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A 27-year-old white man, an active-duty soldier who previously had been healthy, presented with a 5-month history of progressively worsening swelling, pain and, eventually, skin hardening in both legs and then arms

Raynaud phenomenon, joint pain, muscle weakness, and hand discoloration: What is the diagnosis?

A mildly painful, swollen, discolored toe troubled a young woman in midwinter. Small pruritic lesions had appeared and resolved in recent months.

A healthy 40-year-old active-duty male soldier presented with a painless groin mass, which he had noted a few weeks earlier.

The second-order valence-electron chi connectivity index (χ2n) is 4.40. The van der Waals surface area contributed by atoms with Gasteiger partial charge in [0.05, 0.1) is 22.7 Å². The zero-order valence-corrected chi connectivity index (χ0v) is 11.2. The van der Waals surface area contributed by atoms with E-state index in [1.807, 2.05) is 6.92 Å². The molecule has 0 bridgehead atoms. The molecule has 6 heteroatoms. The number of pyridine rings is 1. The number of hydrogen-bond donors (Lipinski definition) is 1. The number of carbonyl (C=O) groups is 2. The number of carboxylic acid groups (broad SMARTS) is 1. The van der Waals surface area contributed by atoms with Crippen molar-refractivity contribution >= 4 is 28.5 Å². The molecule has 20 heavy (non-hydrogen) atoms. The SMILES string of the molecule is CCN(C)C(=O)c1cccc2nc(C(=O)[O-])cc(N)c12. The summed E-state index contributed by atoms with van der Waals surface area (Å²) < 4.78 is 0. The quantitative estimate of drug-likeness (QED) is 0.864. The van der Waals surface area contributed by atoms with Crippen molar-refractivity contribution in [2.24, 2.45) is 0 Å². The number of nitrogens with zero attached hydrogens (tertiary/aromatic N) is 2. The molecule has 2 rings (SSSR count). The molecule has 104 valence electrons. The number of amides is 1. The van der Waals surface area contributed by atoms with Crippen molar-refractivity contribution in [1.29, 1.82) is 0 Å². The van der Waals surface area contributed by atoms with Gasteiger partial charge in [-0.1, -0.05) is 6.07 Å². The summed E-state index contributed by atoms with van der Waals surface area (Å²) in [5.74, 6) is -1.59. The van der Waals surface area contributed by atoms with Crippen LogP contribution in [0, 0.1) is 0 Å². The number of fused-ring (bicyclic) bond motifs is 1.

A 49-year-old African American man was referred to rheumatology with a positive antinuclear antibodies (ANA) test result, constitutional symptoms, and lymphadenopathy.

A 46-year-old African American woman was admitted with a 3-month history of extensive macular, nonpruritic, erythematous rash on her upper chest wall.

A 17-year-old boy presented with a 3-day history of left upper quadrant abdominal pain; intermittent pain radiated to the right side. The patient complained of nonbilious vomiting and nausea and reported subjective fever. He also had a decreased appetite and up to 10 daily bouts of nonmucoid diarrhea.


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